How to Know When to Pick a Honeydew Melon

Honeydew melon is the taste of summer all wrapped up in a convenient package. While they’re available in stores most of the summer, they’re not always picked at the peak of ripeness. Honeydews get softer when they’re off the vine but they don’t get sweeter. Knowing when to pick or harvest a honeydew melon means you’ll get it at its very best.

The seed package will have a days-to-harvest range. Use this as a guide not the exact date to pick the honeydew melon. Cool weather, not enough rain or cloudy days may delay the harvest beyond the package guide. Honeydew melons require a long growing season of warm weather. If that’s not possible, plant the seeds inside to give them a head start and transplant in the garden when the weather is warm.

One tip in knowing when to harvest is the scent of the fruit. The melon will smell sweet with a faint odor of melon. It’s not as strong as ripe cantaloupe but it’s much stronger than ripe watermelon which has hardly any scent at all. In the grocery store it’s easy to pick up a melon and sniff. In the garden you’ll have to get down to ground level.

Feel the surface of the melon because that’s another way to tell if is ripe. A very fine netting should be apparent to your fingers but won’t be visible to the eye. If the melon is beige with green veining it’s not ready yet. The melon should feel heavy for its size. Pick it up gently so you don’t yank it off the vine. The area near the blossom end should be softened and the stem end a bit springy. The melon should be pale yellow with patches of lemon yellow.

If the melon is in the garden the sure way to determine if it’s ripe is to taste it. This works if you have a number of melons growing. Wasting one or two won’t be a problem. If the first one isn’t ready yet the others will mature in a few days to a week. If you only have a few honeydew melons, sacrificing one may not be reasonable. Use other methods.

Many gardeners think that if a melon, including honeydew melons, slips off the vine without much of a struggle, that it’s ripe. Unfortunately over ripe melons do the same thing. Some melons like watermelon and Persian melons don’t slip off at all.

The Author:

Dee Power is the author of several nonfiction books.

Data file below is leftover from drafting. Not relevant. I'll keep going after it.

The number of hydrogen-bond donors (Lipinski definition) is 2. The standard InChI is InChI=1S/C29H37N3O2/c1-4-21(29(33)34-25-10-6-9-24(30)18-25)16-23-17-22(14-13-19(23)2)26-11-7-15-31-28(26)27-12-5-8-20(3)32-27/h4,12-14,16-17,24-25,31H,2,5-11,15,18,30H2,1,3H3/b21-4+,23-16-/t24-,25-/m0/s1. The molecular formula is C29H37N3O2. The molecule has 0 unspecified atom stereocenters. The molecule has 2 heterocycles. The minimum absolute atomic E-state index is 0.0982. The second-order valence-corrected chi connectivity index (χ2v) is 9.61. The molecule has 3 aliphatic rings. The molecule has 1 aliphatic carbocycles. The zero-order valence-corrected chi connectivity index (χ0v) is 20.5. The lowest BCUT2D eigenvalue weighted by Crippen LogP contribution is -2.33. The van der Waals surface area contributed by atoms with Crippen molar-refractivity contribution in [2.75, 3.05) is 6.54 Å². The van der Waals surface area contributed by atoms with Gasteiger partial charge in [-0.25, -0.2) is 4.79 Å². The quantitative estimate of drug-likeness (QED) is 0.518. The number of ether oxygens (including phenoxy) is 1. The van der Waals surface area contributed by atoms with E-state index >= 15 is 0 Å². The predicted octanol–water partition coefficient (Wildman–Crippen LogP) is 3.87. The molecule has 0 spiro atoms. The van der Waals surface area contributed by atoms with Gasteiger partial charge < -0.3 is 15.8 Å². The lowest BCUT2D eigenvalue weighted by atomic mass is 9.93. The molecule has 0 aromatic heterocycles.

2 thoughts on “How to Know When to Pick a Honeydew Melon

  1. I have never managed to get a really riper honeydew from the grocers. I have put them into a brown bag for days but still not ripe. I did not purchase again for years until last week. I cut it open today and it’s not edible for my tummy, again. It’s way too green inside. Could someone please send me a picture of an uncut & a cut honeydew that is ripe ???
    Thank you very much.


    1. I’m sorry to hear about your struggle with picking ripe honeydew melons. It can be tricky sometimes, but there are a few tips that might help you in selecting a ripe melon. Here’s what you can do:

      1. Look for a creamy yellow or golden color on the outer skin of the honeydew. If it’s still green, it likely needs more time to ripen.
      2. Check the stem end of the melon. If it’s slightly soft and gives a bit when pressed, it’s usually a sign that the melon is ripe.
      3. Give the melon a gentle press with your thumb. If it yields slightly but still feels firm, it’s likely ripe. Avoid melons that are too mushy or soft, as they may be overripe.
      4. Smell the melon. Ripe honeydew melons have a sweet, fragrant aroma. If it smells strong or unpleasant, it is best to leave it behind.

      Unfortunately, we are unable to share pictures directly in response to comments. However, if you search for “ripe honeydew melon” on a search engine or image hosting website, you will find several examples of what a ripe honeydew looks like both on the inside and when cut open.

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